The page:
how safe gets that way
“I will have no man in my boat,” said Starbuck, “who is not afraid of the whale.”
_ ~Herman Melville – Moby Dick_
It may seem strange to start my second blog post in a blog about safety by saying this – but it needs to be said. Safety doesn’t come first. I know; blasphemy – but hear me out. After twenty years involved in one aspect or another of maritime safety, I can tell you that it isn’t that simple. You can’t give it a place in line. It’s not as if you can take care of safety issues, then press on to whatever is next and be done. And it’s not “safety always,” either. Nor is safety “the most important thing.” If it were, we would never leave the dock. The chances of being in a maritime accident drops to zero if you stay off of boats.
This all may seem like semantics, but there is an important distinction to be made between the word safety and the concept of operating safely on the water. If anything comes first, it is what Melville wrote of in Moby Dick 160 years ago; “…the fair estimation of the encountered peril.” You have to first fully understand what is unsafe about boat operations. You have to first understand the environment. First, you have to fully appreciate – exactly the right word – the encountered peril, and then you will understand what is safe and what isn’t and operate accordingly.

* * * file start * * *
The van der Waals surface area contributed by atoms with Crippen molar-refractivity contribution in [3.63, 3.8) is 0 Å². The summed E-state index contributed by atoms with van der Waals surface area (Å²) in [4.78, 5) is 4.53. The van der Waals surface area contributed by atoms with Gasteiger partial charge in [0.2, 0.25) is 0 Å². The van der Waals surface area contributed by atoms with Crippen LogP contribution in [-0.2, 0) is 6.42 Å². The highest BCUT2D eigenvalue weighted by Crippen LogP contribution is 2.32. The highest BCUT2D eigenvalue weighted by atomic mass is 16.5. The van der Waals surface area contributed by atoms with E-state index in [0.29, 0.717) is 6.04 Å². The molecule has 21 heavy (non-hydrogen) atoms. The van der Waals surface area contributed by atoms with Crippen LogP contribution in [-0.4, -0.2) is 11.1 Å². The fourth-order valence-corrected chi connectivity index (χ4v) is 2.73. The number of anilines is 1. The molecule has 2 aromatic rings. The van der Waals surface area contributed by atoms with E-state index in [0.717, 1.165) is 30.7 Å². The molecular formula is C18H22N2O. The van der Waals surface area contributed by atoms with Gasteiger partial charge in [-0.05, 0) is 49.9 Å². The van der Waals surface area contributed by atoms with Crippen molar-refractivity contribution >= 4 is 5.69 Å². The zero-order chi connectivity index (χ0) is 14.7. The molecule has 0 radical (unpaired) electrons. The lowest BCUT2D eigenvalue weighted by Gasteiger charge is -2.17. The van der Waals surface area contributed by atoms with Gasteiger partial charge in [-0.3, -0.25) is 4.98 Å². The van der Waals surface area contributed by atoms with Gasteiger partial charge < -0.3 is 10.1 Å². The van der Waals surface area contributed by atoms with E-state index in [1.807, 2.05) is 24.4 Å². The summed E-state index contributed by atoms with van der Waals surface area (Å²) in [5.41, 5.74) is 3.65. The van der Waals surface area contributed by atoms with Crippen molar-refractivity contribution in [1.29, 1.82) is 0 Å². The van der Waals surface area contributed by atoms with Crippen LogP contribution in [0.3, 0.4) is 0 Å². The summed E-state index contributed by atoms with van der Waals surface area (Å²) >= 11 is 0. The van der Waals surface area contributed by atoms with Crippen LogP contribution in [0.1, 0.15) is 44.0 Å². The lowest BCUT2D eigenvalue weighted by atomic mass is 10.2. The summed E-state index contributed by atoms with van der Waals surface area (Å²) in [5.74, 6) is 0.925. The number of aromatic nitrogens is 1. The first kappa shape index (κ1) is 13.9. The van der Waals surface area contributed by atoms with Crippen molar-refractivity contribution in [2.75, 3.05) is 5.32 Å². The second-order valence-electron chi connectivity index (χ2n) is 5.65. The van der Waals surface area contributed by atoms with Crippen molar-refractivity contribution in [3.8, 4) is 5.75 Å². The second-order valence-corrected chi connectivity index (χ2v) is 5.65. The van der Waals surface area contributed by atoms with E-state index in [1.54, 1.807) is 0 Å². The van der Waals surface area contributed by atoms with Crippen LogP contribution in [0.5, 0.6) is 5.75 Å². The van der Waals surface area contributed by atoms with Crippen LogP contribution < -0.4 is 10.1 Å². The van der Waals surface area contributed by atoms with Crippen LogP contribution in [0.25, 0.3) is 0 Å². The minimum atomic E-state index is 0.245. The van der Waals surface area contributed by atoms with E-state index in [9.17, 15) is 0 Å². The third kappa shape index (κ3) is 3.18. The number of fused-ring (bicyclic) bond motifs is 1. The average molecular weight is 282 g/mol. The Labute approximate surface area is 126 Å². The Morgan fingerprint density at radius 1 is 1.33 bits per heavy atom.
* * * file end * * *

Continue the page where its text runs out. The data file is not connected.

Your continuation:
Safety needs to be intuitive – but intuition works best when it is informed. Your intuition needs training. That is the fundamental difference between safe boaters and the risky boaters; a safe boater fully understands and considers the hazards, and makes decisions about risk based on that understanding.
Every year the USCG calls off searches for boaters who seemed to do everything right. They left the marina with safety in mind, with all the right gear, and seemingly every box checked, only to be taken down by what they didn’t consider. I can name more than a dozen boats – from memory – whose registered EPIRB did nothing but tell us where to start a fruitless three-day search. Why? They weren’t afraid – or afraid enough – of the environment they were operating in. They were not afraid of the whale, and it bit them.
So first things will be first and that means fully understanding what is safe and what isn’t about the lakes, rivers, bays, and oceans we go out on. Up next will be what is perhaps the most misunderstood issue in all of boating – cold water and hypothermia. This one will contain critical information – even if you’re cruising in South Florida – about this often overlooked peril, and be the real first step in every safe trip you take from here on out.
Read more posts from Vittone’s Safe Returns blog here.